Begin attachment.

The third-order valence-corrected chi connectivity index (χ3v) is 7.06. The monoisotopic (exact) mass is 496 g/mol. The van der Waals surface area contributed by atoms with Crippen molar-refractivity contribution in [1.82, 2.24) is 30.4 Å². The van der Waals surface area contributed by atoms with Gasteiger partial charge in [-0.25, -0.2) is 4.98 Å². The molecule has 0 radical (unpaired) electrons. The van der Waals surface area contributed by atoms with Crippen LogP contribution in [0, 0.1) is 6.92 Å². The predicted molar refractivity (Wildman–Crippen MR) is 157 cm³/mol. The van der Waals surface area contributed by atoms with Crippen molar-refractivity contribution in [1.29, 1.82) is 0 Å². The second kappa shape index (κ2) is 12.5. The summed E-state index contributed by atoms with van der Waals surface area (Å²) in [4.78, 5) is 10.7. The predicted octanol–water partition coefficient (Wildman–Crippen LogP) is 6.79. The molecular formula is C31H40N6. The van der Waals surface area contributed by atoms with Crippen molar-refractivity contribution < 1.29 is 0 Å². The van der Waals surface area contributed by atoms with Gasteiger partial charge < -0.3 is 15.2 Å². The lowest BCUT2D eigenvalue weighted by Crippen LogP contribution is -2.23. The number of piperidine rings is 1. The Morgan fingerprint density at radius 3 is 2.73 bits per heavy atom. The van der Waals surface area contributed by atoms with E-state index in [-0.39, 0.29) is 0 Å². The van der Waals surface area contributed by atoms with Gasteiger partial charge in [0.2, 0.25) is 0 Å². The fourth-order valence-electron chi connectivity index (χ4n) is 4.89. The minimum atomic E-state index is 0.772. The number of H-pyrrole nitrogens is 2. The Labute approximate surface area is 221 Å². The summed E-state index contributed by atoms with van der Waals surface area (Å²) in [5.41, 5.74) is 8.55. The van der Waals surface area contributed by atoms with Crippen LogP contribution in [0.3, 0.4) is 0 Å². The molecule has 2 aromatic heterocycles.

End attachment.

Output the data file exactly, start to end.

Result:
The third-order valence-corrected chi connectivity index (χ3v) is 7.06. The monoisotopic (exact) mass is 496 g/mol. The van der Waals surface area contributed by atoms with Crippen molar-refractivity contribution in [1.82, 2.24) is 30.4 Å². The van der Waals surface area contributed by atoms with Gasteiger partial charge in [-0.25, -0.2) is 4.98 Å². The molecule has 0 radical (unpaired) electrons. The van der Waals surface area contributed by atoms with Crippen LogP contribution in [0, 0.1) is 6.92 Å². The predicted molar refractivity (Wildman–Crippen MR) is 157 cm³/mol. The van der Waals surface area contributed by atoms with Crippen molar-refractivity contribution in [1.29, 1.82) is 0 Å². The second kappa shape index (κ2) is 12.5. The summed E-state index contributed by atoms with van der Waals surface area (Å²) in [4.78, 5) is 10.7. The predicted octanol–water partition coefficient (Wildman–Crippen LogP) is 6.79. The molecular formula is C31H40N6. The van der Waals surface area contributed by atoms with Crippen molar-refractivity contribution < 1.29 is 0 Å². The van der Waals surface area contributed by atoms with Gasteiger partial charge < -0.3 is 15.2 Å². The lowest BCUT2D eigenvalue weighted by Crippen LogP contribution is -2.23. The number of piperidine rings is 1. The Morgan fingerprint density at radius 3 is 2.73 bits per heavy atom. The van der Waals surface area contributed by atoms with E-state index in [-0.39, 0.29) is 0 Å². The van der Waals surface area contributed by atoms with Gasteiger partial charge in [0.2, 0.25) is 0 Å². The fourth-order valence-electron chi connectivity index (χ4n) is 4.89. The minimum atomic E-state index is 0.772. The number of H-pyrrole nitrogens is 2. The Labute approximate surface area is 221 Å². The summed E-state index contributed by atoms with van der Waals surface area (Å²) in [5.41, 5.74) is 8.55. The van der Waals surface area contributed by atoms with Crippen LogP contribution in [0.3, 0.4) is 0 Å². The molecule has 2 aromatic heterocycles.